Congress Wades Further Into Obamacare’s Contraception Debate

As the battle moves toward the Supreme Court, lawmakers gear up their efforts.

Orrin Hatch at 2011 CPAC meeting.
National Journal
Clara Ritger
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Clara Ritger
Jan. 28, 2014, 6:21 a.m.

Fif­teen Re­pub­lic­an mem­bers of Con­gress are lob­by­ing the Su­preme Court to over­turn Obama­care’s con­tra­cep­tion man­date on grounds that it vi­ol­ates a law signed by Bill Clin­ton.

The 1993 Re­li­gious Free­dom Res­tor­a­tion Act aims to hold the fed­er­al gov­ern­ment re­spons­ible for pro­tect­ing re­li­gious freedoms when law­mak­ing and to strengthen in­di­vidu­als’ First Amend­ment rights to re­li­gious liberty.

“Re­li­gious free­dom should not be a polit­ic­al is­sue,” said Sen. Or­rin Hatch of Utah in a press re­lease. “It is one of our coun­try’s found­ing prin­ciples, and I’m hope­ful that the Su­preme Court will re­con­firm that our coun­try will not stand for for­cing one’s be­liefs onto oth­ers who may mor­ally ob­ject to them.”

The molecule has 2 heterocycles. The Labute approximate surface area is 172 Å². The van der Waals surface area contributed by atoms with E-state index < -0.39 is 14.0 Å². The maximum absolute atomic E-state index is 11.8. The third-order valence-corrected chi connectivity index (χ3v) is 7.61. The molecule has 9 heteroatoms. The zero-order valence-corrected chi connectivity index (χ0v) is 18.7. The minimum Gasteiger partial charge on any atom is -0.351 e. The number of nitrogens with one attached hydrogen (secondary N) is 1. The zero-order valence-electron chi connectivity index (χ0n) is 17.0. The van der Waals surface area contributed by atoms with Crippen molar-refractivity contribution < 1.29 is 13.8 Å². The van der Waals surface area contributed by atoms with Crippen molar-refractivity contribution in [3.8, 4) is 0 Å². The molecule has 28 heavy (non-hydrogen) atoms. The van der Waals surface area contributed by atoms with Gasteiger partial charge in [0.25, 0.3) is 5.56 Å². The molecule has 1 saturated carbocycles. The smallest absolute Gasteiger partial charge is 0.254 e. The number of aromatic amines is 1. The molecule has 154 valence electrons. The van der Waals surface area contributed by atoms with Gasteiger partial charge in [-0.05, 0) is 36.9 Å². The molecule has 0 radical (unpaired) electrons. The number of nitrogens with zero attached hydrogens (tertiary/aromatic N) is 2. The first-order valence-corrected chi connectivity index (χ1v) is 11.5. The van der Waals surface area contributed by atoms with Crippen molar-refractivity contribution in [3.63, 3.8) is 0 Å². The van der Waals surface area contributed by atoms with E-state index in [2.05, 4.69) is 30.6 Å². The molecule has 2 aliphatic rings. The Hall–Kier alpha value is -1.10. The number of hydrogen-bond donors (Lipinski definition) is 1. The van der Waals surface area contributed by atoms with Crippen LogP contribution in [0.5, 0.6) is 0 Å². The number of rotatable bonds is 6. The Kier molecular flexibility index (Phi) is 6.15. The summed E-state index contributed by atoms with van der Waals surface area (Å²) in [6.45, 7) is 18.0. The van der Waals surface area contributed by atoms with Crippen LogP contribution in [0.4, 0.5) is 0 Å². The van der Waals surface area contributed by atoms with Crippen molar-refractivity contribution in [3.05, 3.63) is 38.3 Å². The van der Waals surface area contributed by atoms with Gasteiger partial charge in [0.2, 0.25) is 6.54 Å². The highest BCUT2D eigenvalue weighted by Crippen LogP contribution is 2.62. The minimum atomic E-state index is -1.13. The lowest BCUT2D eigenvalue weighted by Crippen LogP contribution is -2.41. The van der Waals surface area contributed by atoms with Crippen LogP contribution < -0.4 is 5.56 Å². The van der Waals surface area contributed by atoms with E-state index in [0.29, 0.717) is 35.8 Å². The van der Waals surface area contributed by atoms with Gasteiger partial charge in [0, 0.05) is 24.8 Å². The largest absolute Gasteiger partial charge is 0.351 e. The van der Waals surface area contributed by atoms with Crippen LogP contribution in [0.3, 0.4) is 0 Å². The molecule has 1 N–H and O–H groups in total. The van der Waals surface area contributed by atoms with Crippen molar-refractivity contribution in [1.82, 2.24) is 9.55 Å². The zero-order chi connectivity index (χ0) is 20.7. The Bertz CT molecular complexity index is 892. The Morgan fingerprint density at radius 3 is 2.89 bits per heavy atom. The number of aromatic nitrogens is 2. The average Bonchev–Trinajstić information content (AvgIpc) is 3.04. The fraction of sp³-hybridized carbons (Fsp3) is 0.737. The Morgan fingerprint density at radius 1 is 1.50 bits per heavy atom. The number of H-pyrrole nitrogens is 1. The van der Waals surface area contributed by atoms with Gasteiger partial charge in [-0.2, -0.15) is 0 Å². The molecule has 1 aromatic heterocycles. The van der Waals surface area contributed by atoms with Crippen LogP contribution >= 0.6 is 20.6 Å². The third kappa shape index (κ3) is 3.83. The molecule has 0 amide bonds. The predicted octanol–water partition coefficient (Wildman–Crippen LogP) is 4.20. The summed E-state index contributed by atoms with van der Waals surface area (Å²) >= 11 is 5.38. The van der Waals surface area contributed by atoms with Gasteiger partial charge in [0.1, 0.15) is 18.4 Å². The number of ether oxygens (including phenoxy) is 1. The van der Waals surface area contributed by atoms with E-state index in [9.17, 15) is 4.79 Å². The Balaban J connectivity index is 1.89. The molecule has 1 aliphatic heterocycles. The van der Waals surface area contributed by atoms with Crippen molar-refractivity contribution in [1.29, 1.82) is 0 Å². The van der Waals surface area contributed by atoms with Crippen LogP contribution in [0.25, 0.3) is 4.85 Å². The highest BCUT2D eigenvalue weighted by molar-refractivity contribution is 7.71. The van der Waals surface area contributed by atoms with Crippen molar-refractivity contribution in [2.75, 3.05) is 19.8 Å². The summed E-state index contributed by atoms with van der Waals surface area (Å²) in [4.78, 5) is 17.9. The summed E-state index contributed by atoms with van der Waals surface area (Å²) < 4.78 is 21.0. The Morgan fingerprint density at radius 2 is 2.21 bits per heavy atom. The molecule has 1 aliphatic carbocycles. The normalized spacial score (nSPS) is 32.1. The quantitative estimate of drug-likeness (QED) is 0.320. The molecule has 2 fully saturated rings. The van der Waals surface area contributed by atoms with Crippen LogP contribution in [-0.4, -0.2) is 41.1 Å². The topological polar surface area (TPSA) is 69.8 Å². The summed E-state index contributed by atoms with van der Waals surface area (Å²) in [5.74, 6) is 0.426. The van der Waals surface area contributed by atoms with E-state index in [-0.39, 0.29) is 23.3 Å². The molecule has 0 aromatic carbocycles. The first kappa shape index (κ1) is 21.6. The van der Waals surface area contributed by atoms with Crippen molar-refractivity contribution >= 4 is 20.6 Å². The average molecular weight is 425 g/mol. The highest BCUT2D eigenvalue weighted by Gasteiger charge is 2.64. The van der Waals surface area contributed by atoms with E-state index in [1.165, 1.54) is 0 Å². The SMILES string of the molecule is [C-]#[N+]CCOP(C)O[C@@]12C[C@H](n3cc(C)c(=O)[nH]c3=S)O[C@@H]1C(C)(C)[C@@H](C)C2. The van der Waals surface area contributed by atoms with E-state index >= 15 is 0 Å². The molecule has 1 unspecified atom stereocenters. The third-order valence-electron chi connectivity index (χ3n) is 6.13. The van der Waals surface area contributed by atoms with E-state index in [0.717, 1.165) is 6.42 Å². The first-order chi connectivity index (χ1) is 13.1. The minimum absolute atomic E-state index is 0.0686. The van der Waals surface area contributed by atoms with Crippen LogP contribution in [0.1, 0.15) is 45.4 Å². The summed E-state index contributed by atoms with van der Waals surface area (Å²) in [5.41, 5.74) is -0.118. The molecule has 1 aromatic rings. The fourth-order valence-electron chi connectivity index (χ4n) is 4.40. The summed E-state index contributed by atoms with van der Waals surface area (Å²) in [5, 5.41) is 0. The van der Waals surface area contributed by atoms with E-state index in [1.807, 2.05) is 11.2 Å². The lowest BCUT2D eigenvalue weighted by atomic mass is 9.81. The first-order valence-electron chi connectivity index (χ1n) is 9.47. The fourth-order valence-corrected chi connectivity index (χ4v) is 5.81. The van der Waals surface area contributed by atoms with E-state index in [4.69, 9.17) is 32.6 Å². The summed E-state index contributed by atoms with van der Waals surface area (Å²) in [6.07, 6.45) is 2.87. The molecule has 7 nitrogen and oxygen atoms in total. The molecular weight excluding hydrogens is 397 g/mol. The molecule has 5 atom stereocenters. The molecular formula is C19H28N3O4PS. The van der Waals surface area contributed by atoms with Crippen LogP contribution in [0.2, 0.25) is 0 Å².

The con­gres­sion­al co­ali­tion led by Hatch, the act’s primary Re­pub­lic­an spon­sor, filed the brief ahead of the Su­preme Court’s con­sid­er­a­tion of two cases brought by private, for-profit com­pan­ies with re­li­gious ob­jec­tions to of­fer­ing con­tra­cept­ive cov­er­age to em­ploy­ees. Hobby Lobby and Con­es­toga Wood are sched­uled to present their ar­gu­ments to the Court on March 25.

The ad­min­is­tra­tion did not re­spond to a re­quest for com­ment.

But shortly after the Re­pub­lic­ans’ an­nounce­ment, 91 Demo­crat­ic mem­bers of Con­gress filed a counter brief with the Su­preme Court, ar­guing that con­tra­cept­ive cov­er­age among oth­er pre­vent­ive care meas­ures are “the least re­strict­ive means of ac­com­plish­ing Con­gress’ goal of en­sur­ing the ne­ces­sary health­care cov­er­age for wo­men.”

In the brief, the Demo­crats, led by House Minor­ity Lead­er Nancy Pelosi of Cali­for­nia, said the con­tra­cep­tion man­date does not re­quire cor­por­a­tions to aban­don their be­liefs, and rather, re­quires them to al­low em­ploy­ees to make their own de­cisions about their health.

This post was up­dated at 12:45 p.m. to in­clude the sub­sequent brief filed by the Demo­crat­ic Con­gres­sion­al caucus.

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